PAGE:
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Toll Discounts for RI Companies Would Almost Certainly Be Rejected by the Courts


In 2009, US District Court Judge William E. Smith decided a lawsuit (Cohen v. Rhode Island Bridge and Turnpike Authority) about whether non-Rhode Island residents could be charged a substantially larger toll ($4.00) for using the Newport Bridge than residents were charged ($0.83).

Judge Smith centered the substance of his ruling on a three-part test from a 1994 Supreme Court case, Northwest Airlines, Inc. v. County of Kent, Mich

“A levy is reasonable under [Evansville-Vanderburgh Airport Auth. Dist. v. Delta Airlines, Inc.] if it (1) is based on some fair approximation of use of the facilities, (2) is not excessive in relation to the benefits conferred, and (3) does not discriminate against interstate commerce.”

In arguing that the Newport toll structure violated the third part of the test, the plaintiff cited Oregon Waste Systems v. Oregon Department of Environmental Quality, where the Supreme Court in 1993 had ruled…

“We have held that the first step in analyzing any law subject to judicial scrutiny under the negative Commerce Clause is to determine whether it “regulates evenhandedly with only ‘incidental’ effects on interstate commerce, or discriminates against interstate commerce”….As we use the term here, “discrimination” simply means differential treatment of in-state and out-of-state economic interests that benefits the former and burdens the latter. If a restriction on commerce is discriminatory, it is virtually per se invalid.”

However, Judge Smith upheld the Newport toll structure, in part, because he found that the plaintiff had assumed a connection between a residency requirement and interstate commerce which was left unproven…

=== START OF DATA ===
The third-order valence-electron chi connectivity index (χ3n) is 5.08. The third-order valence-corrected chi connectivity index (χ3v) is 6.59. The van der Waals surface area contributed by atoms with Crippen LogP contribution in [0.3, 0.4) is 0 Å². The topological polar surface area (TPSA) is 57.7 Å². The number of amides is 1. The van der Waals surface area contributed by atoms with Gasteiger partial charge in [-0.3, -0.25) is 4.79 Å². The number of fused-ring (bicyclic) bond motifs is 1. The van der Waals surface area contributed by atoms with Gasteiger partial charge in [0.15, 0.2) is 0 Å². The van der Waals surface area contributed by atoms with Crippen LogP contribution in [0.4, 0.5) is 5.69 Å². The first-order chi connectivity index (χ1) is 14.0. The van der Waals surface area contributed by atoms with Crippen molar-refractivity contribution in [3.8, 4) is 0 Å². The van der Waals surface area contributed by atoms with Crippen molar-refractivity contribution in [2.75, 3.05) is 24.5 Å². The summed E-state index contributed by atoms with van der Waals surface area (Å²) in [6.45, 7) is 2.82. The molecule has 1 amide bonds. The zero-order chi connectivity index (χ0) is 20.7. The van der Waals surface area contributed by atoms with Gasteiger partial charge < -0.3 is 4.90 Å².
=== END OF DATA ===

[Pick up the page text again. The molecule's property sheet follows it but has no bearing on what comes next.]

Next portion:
In this case Plaintiff has failed to identify a specific in-state commercial interest that is favored by the Newport Bridge toll discount at the expense of particular out-of-state competitors, so it cannot demonstrate that the discount discriminates against interstate commerce.

Suffice it to say that in the case of a substantial in-state versus out-of-state toll differential on commercial vehicles, in-state commercial interests favored at the expense of particular out-of-state competitors will be readily identifiable, and the test cited in Oregon Waste Systems that looks unfavorably on differential treatment will be applied.

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SNAP Data Sings the Rhode Island Tune

Month-to-month trends of SNAP beneficiaries in Rhode Island and across the country show another way that Rhode Island is unique and reinforces a theory of decline that seems to fit every picture in the Ocean State.

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July 2014 Employment: The Dream Is Over

Rhode Island’s statistical employment surge came to a screeching halt in July, but not before putting the Ocean State in company with the Deep South. (Of course, the numbers still look likely to be revised downward dramatically in January.)

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Illegal Aliens and RI Social Programs: Qualifying Documentation Ranges from Strong to Alarmingly Weak

… In response to an inquiry from Ocean State Current-Anchor Rising, the Executive Office of Health and Human Services sent over several documents. One of those listed all of the documents that an applicant for social services can submit to verify citizenship qualification for those benefits.